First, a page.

I would hope that actors don’t really know how to stab someone but it’s amazing how many times the same action used to show that someone has been punched can be used equally to show that someone has been stabbed. It’s such an odd action the way they do it. Maybe it’s because the Brits (at least in 60’s TV) go for an up close gut punch. It’s sort of like saying, “oh, sorry old chap, wot! Needed to kick your arse, but didn’t want to be rude about it, tally ho!” By contrast, American TV typically goes for the face, as if to say “Fuhgeddaboudit, I’m gonna kick your ass, and if I make you spit out teeth in the process, you’ll be able to afford a dentist later!” (Unless you’re Captain Kirk; then you do that double-fisted punch of awesomeness.) So we have a number of gut punches that I wasn’t sure if the people we doubled over, winded… or dead. And that was a really strange thing to become fixated on but at least it added entertainment to another slow episode for me.
This is a strange episode too and I really think it’s because we’re again missing out on Cathy Gale, which is a big loss to the episode. Steed also doesn’t show up until a full 20 minutes into the story. The story itself has Steed trying to find some microfilm that a neurotic actress, Carla Berotti, has on her person while taking a cruise to Canada. I really didn’t care, because she was so tough to watch. She’s a piece of work, looking for every drug or drink she can get her hands on to calm herself down. In fairness, I’m not a keen flyer so I sort of understand, but I haven’t taken anything for a flight in years. (Having seen comedian John Mullaney’s stand-up, I also have thoughts on even mentioning it to a doctor…) And while Carla is a train wreck, I didn’t like hearing a reporter call her both a sex symbol and frigid in one breath. It seemed, well, not British, really! (I guess the fact that they had been coming over to our side of the pond meant they could be a bit more womanizing than we typically see on British shows of the 60’s. I’m just speculating!)
Steed’s an interesting fellow too. We’ve seen him taking great pleasure talking about murder and how people meet their fate during season 1. Watch how he reacts when Dr Martin King tells him that Carla slapped him, twice! He laughs! I mean, this is the hero right? He’s also the worst porter in the history of cabin crews. He walks around filling up glasses with precisely one drop of liquid per guest. I mean, that’s one way to make the bottle last, but the guests might throw him overboard.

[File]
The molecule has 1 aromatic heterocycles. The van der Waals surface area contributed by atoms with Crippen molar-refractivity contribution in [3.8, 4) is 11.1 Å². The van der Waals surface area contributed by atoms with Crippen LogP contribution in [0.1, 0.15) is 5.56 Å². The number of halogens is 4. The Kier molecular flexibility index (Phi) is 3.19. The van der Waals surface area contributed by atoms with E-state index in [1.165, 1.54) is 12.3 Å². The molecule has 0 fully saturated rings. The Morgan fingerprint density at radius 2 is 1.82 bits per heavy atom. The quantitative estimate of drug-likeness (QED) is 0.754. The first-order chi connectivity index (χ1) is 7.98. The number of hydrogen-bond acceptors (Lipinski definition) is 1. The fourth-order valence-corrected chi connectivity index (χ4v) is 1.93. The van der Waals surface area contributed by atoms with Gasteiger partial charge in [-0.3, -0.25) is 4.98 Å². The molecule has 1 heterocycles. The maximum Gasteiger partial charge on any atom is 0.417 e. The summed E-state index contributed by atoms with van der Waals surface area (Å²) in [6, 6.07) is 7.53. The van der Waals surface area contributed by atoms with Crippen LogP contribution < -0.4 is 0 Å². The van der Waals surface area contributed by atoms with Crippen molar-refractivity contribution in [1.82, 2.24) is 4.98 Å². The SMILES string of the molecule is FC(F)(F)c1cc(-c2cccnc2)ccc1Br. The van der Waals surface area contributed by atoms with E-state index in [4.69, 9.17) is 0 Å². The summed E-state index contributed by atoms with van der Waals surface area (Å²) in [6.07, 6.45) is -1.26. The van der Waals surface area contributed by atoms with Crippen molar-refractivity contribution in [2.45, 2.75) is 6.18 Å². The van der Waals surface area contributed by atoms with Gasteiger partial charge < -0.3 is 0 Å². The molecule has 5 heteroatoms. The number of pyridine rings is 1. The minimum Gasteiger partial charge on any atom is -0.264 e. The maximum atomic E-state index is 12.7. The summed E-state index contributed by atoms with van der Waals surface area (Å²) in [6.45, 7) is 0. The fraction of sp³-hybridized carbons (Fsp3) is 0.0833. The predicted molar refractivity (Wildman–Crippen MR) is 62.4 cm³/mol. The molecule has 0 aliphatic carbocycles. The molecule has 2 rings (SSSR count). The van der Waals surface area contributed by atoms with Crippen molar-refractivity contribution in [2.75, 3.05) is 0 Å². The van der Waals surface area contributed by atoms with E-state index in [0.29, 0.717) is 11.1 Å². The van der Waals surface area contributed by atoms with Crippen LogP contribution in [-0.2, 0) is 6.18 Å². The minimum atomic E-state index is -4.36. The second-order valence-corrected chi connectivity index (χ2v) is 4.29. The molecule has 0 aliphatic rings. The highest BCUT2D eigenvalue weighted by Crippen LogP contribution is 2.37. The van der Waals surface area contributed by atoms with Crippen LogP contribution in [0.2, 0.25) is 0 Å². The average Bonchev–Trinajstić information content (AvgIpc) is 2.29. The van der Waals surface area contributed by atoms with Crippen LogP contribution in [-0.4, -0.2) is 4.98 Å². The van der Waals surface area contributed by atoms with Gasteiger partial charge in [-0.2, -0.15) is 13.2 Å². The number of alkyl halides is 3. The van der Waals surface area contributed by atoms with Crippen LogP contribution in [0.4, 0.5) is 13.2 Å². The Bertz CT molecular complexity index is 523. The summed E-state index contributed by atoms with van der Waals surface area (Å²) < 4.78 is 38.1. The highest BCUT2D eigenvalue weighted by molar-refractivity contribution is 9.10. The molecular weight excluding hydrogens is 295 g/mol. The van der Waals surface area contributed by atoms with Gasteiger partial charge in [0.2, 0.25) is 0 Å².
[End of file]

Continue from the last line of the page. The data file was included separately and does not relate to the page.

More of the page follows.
Overall, I found this episode mildly interesting but still harder to enjoy than Bullseye. It made more sense than that Decapod rubbish but it still doesn’t feel like we’re seeing the same quality that we’d seen before and I think it really is the absence of Cathy. And I don’t mean that Cathy is some great player in the game, but when Steed had Keel to work with, it worked just as well. I think shows like this need a duo. It’s why Sherlock and Watson work so well; those few stories missing Watson is like a different series. Batman and Robin, Kirk and Spock, Abbott and Costello, Laurel and Hardy… I mean, duo’s make the show better. Steed manages to have a duo-like relationship with King, but it never feels right. There’s no chemistry. But I do think the series makes a good case for why to carry an umbrella or wear a bowler hat; I wonder if I can rekindle a fashion trend….
I don’t really feel the episode gets a proper ending. At least one of the bad guys is caught (when Steed apparently grips a knife by the blade!) but he was one of a handful of villains and I never really felt they got their comeuppance. I don’t know what to make of the series; it fluctuates wildly. I do imagine the time it was made though, especially during those awful opening credits. I imagine not much going on at night, sitting down to one of only a few channels and putting on a spy show, and I realize this would have been extremely fun at the time. It doesn’t quite cut it for me today, but I suspect when we get more of that dynamic duo, I will find a lot more positive things to say about the show. This one was just a mission to humdrumville. ML
Read next in the Junkyard… The Avengers: The Removal Men
A title like Mission To Montreal can appeal to me personally because I was born in Montreal.
Thank you both for your reviews.